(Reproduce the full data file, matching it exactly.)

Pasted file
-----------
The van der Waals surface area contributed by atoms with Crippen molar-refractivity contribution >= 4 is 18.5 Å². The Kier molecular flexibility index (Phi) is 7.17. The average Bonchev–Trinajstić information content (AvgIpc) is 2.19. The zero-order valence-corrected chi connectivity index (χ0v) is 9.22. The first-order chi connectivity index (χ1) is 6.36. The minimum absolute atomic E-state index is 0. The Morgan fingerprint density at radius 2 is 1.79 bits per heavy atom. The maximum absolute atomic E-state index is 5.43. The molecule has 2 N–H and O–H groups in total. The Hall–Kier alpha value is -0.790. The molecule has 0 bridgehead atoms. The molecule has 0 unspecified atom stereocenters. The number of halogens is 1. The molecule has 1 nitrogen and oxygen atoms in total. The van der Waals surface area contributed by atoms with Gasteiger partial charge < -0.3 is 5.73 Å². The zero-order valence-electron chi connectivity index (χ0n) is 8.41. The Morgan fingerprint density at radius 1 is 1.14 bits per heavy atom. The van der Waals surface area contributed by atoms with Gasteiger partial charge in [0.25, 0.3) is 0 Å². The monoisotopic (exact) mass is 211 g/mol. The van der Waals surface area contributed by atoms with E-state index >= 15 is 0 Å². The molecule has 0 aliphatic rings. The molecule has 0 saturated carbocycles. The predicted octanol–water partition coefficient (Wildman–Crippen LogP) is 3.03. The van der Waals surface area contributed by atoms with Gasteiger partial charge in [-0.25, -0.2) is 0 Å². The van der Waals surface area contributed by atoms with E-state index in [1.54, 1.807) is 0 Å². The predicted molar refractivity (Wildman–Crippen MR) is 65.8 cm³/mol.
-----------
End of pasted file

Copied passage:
The van der Waals surface area contributed by atoms with Crippen molar-refractivity contribution >= 4 is 18.5 Å². The Kier molecular flexibility index (Phi) is 7.17. The average Bonchev–Trinajstić information content (AvgIpc) is 2.19. The zero-order valence-corrected chi connectivity index (χ0v) is 9.22. The first-order chi connectivity index (χ1) is 6.36. The minimum absolute atomic E-state index is 0. The Morgan fingerprint density at radius 2 is 1.79 bits per heavy atom. The maximum absolute atomic E-state index is 5.43. The molecule has 2 N–H and O–H groups in total. The Hall–Kier alpha value is -0.790. The molecule has 0 bridgehead atoms. The molecule has 0 unspecified atom stereocenters. The number of halogens is 1. The molecule has 1 nitrogen and oxygen atoms in total. The van der Waals surface area contributed by atoms with Gasteiger partial charge < -0.3 is 5.73 Å². The zero-order valence-electron chi connectivity index (χ0n) is 8.41. The Morgan fingerprint density at radius 1 is 1.14 bits per heavy atom. The van der Waals surface area contributed by atoms with Gasteiger partial charge in [0.25, 0.3) is 0 Å². The monoisotopic (exact) mass is 211 g/mol. The van der Waals surface area contributed by atoms with E-state index >= 15 is 0 Å². The molecule has 0 aliphatic rings. The molecule has 0 saturated carbocycles. The predicted octanol–water partition coefficient (Wildman–Crippen LogP) is 3.03. The van der Waals surface area contributed by atoms with Gasteiger partial charge in [-0.25, -0.2) is 0 Å². The van der Waals surface area contributed by atoms with E-state index in [1.54, 1.807) is 0 Å². The predicted molar refractivity (Wildman–Crippen MR) is 65.8 cm³/mol.